‘Drop in the ocean’: UN-backed aid could soon enter Gaza from Egypt, but only a trickle for now
CAIRO (AP) — United States President Joe Biden says he struck a deal with his Egyptian counterpart to allow a first run of 20 trucks carrying humanitarian aid to enter Gaza, which Israel sealed off after the Hamas attack on October 7.
Israel says it’s now ready to honor Biden’s request to let in limited humanitarian aid.
The Egyptian and Palestinian Red Crescent Societies and the United Nations are expected to help oversee the operation, in part to ensure the supplies from the convoy through the Rafah Crossing on Egypt’s border with Gaza reaches civilians — not combatants.
Official at the United Nations health agency say they’re “praying” the first tranche will go in on Friday.
Here’s a look at what could be expected to go in, and how.
WHAT THE TRUCKS WILL CARRY
The United Nations and its various agencies — the World Health Organization, the World Food Program, and children’s agency UNICEF among them — along with partners like Red Cross and Red Crescent groups are accustomed to moving needed goods to troubled areas.
They often move in what’s called an “inter-agency convoy,” meaning a hodgepodge of aid groups.
At a news briefing Thursday, WHO’s emergencies chief, Dr. Michael Ryan, waved a paper in the air with a long list of medical supplies that his agency hopes to get into Gaza with five truckloads that it has at the ready: amputation kits, intubation kits, pneumothorax kits for people with punctured lungs, wound dressings, anesthetics and painkiller.
WFP spokesman Martin Rentsch said some 951 metric tons (1000 tons) of food were at the border or on their way there, enough to feed nearly a half-million people for a week. He said high-energy biscuits and canned foods that don’t need to be cooked were often deployed in such urgent situations.
Jan Egeland, head of the Norwegian Refugee Council aid group, said: “Hamas doesn’t need baby food and bottled water – we are talking about saving children, and pregnant women and families.”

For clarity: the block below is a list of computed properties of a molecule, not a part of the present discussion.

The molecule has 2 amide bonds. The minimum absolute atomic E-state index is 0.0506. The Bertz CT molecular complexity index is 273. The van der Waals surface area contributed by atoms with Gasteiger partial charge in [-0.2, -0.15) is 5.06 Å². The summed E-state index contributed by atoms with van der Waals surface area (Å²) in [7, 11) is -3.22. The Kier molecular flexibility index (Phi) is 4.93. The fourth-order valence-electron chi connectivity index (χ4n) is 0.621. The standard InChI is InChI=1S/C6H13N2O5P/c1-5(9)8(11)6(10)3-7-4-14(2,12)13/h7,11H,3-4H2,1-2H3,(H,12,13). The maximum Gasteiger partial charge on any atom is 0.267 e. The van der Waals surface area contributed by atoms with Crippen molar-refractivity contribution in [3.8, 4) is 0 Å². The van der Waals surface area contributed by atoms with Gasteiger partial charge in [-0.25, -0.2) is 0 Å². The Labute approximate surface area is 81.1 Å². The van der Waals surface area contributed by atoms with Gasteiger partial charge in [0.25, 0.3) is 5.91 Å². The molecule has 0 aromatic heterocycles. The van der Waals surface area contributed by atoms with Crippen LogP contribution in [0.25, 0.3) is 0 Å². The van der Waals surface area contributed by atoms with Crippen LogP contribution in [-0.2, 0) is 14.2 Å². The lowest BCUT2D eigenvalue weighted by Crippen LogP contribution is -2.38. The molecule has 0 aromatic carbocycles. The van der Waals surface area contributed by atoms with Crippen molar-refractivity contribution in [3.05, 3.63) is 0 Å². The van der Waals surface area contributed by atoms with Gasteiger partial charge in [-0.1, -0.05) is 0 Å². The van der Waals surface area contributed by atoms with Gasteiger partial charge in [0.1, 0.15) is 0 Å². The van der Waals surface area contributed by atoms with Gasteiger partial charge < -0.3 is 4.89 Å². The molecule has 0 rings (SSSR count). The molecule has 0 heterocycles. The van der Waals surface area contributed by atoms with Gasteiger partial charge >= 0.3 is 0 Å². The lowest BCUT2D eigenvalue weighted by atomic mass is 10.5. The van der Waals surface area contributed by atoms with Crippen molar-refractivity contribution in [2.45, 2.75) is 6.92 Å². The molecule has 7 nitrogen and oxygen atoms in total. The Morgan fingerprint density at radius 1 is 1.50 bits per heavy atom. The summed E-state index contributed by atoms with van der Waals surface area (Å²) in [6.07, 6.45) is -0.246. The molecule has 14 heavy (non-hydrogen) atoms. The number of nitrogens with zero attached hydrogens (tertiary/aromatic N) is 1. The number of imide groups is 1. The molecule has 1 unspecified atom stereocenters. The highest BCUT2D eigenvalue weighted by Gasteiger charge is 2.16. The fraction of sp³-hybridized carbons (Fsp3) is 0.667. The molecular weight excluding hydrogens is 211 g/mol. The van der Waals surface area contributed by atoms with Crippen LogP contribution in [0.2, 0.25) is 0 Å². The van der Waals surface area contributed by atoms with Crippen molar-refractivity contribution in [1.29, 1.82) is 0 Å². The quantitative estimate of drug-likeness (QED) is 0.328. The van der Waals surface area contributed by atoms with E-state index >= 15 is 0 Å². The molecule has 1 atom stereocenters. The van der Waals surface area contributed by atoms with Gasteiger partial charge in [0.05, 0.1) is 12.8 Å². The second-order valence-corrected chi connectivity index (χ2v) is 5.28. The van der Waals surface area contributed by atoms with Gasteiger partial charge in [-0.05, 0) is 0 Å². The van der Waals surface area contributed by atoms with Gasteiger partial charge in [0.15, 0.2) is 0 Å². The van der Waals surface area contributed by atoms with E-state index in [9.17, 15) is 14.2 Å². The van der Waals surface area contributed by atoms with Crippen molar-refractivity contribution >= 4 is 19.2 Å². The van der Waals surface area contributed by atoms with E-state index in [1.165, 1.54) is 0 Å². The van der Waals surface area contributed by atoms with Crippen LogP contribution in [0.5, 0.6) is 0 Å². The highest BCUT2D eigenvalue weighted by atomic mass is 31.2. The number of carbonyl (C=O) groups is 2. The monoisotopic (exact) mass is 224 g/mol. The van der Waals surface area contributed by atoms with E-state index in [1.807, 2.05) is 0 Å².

HOW THE AID WILL BE DISTRIBUTED
The deal brokered between Egypt and Israel would involve UN observers inspecting aid trucks before they enter Gaza, and the hoisting of UN flags on both sides of the Rafah crossing to ward off any Israeli airstrikes, an Egyptian official and a European diplomat told The Associated Press.
They spoke on condition of anonymity because they were not authorised to brief media.
Egyptian and Israeli officials were still negotiating about whether fuel — needed to run hospital generators and water desalination plants, among other things — would be allowed in, the Egyptian official said. Israel wants to make sure Hamas doesn’t seize any of the aid, especially fuel.
Once inside Gaza, the convoy will need to navigate gingerly through bombed-out areas or pock-marked roads before reaching distribution points — like hospitals, some of which have already been hit by military firepower during the conflict.
The UN Office for the Coordination of Humanitarian Affairs, in its latest update, estimated about 3,000 metric tons (3300 tons) of goods were in Egypt just across the border from Gaza, awaiting entry. An OCHA spokeswoman declined to comment on Thursday about preparations for the convoy.